With the plethora of political turmoil around the world, one can’t help but feel a certain thrill. The world is alive when freedoms are being fought for when there are protests for human rights, when there are demands for democracy, as there are in Hong Kong, and free literature conferences that take strides toward free speech, as there recently were in Burma. And I feel a part of these things, I walked the streets in Hong Kong where these protests are happening and the strain on faces standing their ground aren’t all unfamiliar. The beautiful Burmese handwriting and smile of Aung San Suu Kyi brings back memories of warm days seeing the lovely Burmese script through Yangon and near Suu Kyi’s very home. But it’s more than these physical connections that make me feel akin to this pulse of change across the globe.

These moments, these events are turning points. A fair analogy, for anyone who’s taken chemistry (even if you’re not a chemist, bear with me, I have a point) would be an endothermic chemical reaction. This process starts off slowly and takes time to overcome the activation energy, but once the activation energy is reached, we get to a tipping point, then the chemical reaction begins and chemical change happens, molecules are manipulated and new products are formed. It’s at this point that you can’t take away the heat, or stop the reaction, because it’s already been set in place.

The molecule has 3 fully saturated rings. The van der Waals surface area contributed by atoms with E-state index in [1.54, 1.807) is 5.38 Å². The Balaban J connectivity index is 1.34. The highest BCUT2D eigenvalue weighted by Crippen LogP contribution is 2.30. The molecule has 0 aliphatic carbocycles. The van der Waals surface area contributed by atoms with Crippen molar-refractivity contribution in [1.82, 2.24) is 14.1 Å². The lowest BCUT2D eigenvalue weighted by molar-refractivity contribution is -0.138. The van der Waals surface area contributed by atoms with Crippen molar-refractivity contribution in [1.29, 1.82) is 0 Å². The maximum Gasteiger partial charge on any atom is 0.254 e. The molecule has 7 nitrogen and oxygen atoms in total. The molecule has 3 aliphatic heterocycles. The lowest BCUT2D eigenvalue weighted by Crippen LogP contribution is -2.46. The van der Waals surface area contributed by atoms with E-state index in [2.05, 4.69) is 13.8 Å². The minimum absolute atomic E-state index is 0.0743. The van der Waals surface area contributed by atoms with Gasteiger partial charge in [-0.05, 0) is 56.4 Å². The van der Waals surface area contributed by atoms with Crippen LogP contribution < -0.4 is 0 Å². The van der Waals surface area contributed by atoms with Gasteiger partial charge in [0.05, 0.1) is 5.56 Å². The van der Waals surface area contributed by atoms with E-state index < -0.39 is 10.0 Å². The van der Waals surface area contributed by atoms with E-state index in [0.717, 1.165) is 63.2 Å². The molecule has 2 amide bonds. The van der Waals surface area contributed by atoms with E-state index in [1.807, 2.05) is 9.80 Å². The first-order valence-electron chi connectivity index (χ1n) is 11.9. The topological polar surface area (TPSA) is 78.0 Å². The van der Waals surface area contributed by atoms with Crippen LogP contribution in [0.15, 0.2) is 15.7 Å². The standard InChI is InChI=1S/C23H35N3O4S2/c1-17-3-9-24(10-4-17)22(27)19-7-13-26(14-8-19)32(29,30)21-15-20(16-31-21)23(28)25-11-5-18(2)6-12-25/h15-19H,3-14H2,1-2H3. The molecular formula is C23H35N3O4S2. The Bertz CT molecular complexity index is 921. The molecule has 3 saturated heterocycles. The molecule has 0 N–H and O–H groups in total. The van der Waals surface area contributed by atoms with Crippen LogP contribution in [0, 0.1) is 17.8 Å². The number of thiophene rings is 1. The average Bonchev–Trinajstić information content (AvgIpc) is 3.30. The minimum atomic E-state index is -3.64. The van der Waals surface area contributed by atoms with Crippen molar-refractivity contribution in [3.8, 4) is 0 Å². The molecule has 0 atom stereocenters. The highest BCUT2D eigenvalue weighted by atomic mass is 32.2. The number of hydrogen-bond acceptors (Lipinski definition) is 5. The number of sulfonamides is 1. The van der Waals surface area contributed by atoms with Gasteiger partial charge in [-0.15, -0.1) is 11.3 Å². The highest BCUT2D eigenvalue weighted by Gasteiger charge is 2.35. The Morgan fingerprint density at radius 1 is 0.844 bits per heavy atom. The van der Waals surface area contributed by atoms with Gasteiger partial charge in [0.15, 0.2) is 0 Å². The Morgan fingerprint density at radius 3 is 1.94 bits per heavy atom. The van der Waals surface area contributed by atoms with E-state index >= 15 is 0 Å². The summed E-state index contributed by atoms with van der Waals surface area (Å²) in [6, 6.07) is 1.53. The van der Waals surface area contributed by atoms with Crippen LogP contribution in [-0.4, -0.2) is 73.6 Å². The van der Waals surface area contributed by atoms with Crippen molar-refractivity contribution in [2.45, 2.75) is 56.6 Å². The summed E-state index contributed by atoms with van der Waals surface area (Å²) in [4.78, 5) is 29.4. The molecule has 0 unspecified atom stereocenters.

These tipping points happen on the atomic level, with chemical reactions, on the macro-level with countries and political structures and in our own lives.

We are creatures of constant change, and our journeys aren’t swift processes. They take time and there are often catalysts, agents of change that bring us to pivotal points in our lives. These turning points can be anything from re-evaluating dreams, changing relationships, seeing new goals, finding your place in the world or losing the place you thought you had. They can be a new friend, new job or an old dream. These moments must be embraced, seen for all they are worth and allowed to occur.

These turning points are the same moments that can spark revolutions for an entire country. Imagine what these moments can do in your own life.